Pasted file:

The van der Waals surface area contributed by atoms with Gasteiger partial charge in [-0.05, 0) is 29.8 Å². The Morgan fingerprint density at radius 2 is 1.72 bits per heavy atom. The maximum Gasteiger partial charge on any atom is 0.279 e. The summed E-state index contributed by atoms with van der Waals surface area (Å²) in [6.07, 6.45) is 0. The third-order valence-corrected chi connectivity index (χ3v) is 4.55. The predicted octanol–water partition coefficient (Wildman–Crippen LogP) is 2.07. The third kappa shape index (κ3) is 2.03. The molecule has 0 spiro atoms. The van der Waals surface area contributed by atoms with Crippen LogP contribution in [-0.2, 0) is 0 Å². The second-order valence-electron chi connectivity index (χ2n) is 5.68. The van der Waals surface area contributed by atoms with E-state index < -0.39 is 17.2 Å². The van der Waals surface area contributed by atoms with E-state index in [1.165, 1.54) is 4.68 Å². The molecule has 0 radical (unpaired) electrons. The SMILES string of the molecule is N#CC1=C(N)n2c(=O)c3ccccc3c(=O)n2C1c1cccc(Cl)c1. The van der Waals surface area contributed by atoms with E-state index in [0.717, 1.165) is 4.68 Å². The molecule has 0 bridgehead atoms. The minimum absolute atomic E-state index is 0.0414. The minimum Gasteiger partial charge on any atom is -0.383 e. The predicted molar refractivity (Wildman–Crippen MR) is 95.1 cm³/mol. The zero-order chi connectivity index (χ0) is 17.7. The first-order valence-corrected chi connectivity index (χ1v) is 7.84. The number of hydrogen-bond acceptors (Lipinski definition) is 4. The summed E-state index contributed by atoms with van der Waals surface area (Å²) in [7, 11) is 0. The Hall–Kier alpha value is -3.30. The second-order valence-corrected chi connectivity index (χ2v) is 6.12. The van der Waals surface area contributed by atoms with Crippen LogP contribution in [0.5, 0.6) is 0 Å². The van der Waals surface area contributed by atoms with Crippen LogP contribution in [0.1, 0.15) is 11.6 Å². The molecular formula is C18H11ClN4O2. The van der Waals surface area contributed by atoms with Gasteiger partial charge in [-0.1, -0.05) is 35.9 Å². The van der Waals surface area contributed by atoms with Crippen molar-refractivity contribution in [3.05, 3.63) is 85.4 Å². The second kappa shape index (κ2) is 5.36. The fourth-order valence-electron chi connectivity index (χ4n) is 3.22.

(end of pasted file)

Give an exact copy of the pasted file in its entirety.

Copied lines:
The van der Waals surface area contributed by atoms with Gasteiger partial charge in [-0.05, 0) is 29.8 Å². The Morgan fingerprint density at radius 2 is 1.72 bits per heavy atom. The maximum Gasteiger partial charge on any atom is 0.279 e. The summed E-state index contributed by atoms with van der Waals surface area (Å²) in [6.07, 6.45) is 0. The third-order valence-corrected chi connectivity index (χ3v) is 4.55. The predicted octanol–water partition coefficient (Wildman–Crippen LogP) is 2.07. The third kappa shape index (κ3) is 2.03. The molecule has 0 spiro atoms. The van der Waals surface area contributed by atoms with Crippen LogP contribution in [-0.2, 0) is 0 Å². The second-order valence-electron chi connectivity index (χ2n) is 5.68. The van der Waals surface area contributed by atoms with E-state index < -0.39 is 17.2 Å². The van der Waals surface area contributed by atoms with E-state index in [1.165, 1.54) is 4.68 Å². The molecule has 0 radical (unpaired) electrons. The SMILES string of the molecule is N#CC1=C(N)n2c(=O)c3ccccc3c(=O)n2C1c1cccc(Cl)c1. The van der Waals surface area contributed by atoms with E-state index in [0.717, 1.165) is 4.68 Å². The molecule has 0 bridgehead atoms. The minimum absolute atomic E-state index is 0.0414. The minimum Gasteiger partial charge on any atom is -0.383 e. The predicted molar refractivity (Wildman–Crippen MR) is 95.1 cm³/mol. The zero-order chi connectivity index (χ0) is 17.7. The first-order valence-corrected chi connectivity index (χ1v) is 7.84. The number of hydrogen-bond acceptors (Lipinski definition) is 4. The summed E-state index contributed by atoms with van der Waals surface area (Å²) in [7, 11) is 0. The Hall–Kier alpha value is -3.30. The second-order valence-corrected chi connectivity index (χ2v) is 6.12. The van der Waals surface area contributed by atoms with Crippen LogP contribution in [0.5, 0.6) is 0 Å². The van der Waals surface area contributed by atoms with Crippen LogP contribution in [0.1, 0.15) is 11.6 Å². The molecular formula is C18H11ClN4O2. The van der Waals surface area contributed by atoms with Gasteiger partial charge in [-0.1, -0.05) is 35.9 Å². The van der Waals surface area contributed by atoms with Crippen molar-refractivity contribution in [3.05, 3.63) is 85.4 Å². The second kappa shape index (κ2) is 5.36. The fourth-order valence-electron chi connectivity index (χ4n) is 3.22.